Philadelphia Art Museum




Cotton painted with pen and ink, Ahmedabad, 2010





Kalamkari is drawing by pen (from Persian root words).  Sometimes the whole drawing is done by pen and sometimes hand block prints are filled in by pen or made with vegetable dyes.

The subjects, usually from the Ramayana and the Mahabarata, tell the stories of the lives and deeds and journeys of the deities of the Hindu pantheon.  The art was most often associated with shrines and religious festivals. Kalamkari scrolls were used by itinerant storytellers.


Vegetable dyes are still almost exclusively used.  On cotton.

The artisans who made the kalamkari shown here live and work in Ahmedabad, Gujerat.   The paintings shown here are very large and  the large ones take a minimum of six weeks to create. 

The process is an exercise in devotion. 










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Father and son master artisans, with a grandson.  Ahmedabad , 2010

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A second son of the family created the peacock below, a secular design. Ahmedabad, 2010

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Batik (wax-resist dyeing)









Hand block printing






Vintage hand block on cotton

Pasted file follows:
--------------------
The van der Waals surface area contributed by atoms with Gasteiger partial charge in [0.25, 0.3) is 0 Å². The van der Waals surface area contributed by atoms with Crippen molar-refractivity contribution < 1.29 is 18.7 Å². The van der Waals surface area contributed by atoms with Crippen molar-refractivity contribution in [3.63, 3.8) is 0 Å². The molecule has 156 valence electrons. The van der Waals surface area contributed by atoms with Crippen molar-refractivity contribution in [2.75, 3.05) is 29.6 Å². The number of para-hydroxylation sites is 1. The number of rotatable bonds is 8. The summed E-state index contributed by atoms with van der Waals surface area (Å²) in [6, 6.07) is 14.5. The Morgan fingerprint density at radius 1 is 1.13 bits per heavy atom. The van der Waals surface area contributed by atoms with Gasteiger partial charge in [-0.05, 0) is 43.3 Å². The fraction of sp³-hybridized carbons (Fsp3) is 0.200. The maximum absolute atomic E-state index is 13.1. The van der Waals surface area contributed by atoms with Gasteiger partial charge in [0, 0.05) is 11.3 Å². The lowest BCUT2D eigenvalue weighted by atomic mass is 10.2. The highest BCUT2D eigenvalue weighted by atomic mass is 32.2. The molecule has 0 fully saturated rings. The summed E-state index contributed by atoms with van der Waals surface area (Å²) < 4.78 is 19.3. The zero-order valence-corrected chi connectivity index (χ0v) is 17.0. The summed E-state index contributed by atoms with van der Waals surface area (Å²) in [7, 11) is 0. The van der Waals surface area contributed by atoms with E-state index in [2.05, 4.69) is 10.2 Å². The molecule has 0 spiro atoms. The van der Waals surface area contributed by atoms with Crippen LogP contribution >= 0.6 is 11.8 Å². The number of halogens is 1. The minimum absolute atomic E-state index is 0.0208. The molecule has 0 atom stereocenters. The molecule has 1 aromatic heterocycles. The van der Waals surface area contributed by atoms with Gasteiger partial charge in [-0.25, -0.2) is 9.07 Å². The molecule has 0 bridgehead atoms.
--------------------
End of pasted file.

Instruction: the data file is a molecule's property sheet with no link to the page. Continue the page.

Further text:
The front interior of the Anokhi store in Ahmedabad in the winter of 2010. 

Makers and purveyors of textile and textile goods handblocked by artisans working in and around Jaipur



Anokhi curtains 2010-2

Parrot handblock in two blues on muslin made by Anokhi in 2010











Tent panel, 1700-1800; cotton plain weave with block printing, resist dyeing, and painted mordants and dyes. 

Philadelphia Art Museum





In a shop in Jaipur, 2010



A kurta of one pattern and and dupatta (shawl) of another in the same colour scheme.  Ahmedabad 2008















Cotton hand blocked and hand dyed by Pitchuka Srinavas  and his extended clan in the village of Pedana, Andra Pradesh for the proprietor of Les Indiennes, Hudson, New York.  2015



Les Indiennes, Hudson NY, July 2014-15

Cotton hand blocked and hand dyed Pitchuka Srinavas of the village of Pedana, Andra Pradesh for the proprietor of Les Indiennes, Hudson, New York.  2015




Hand blocked fabric embroidered with mirrors by members of the Self Employed Women’s Association (SEWA) in Ahmedabad






A kurta made by members of the Self Employed Women’s Association in Ahmedabad.  Handblock has been edged with chain and mirror embroidery, 2008




Cotton hand block overembroidered with mirrors and chain stitch.  Self Employed Women’s Association, Ahmedabad, 2010




Handblock on silk with the dried bark of pomegranate which was used to dye the pale yellow










Yellow silk has been cut away to reveal pale green silk with purple chain stitch highlight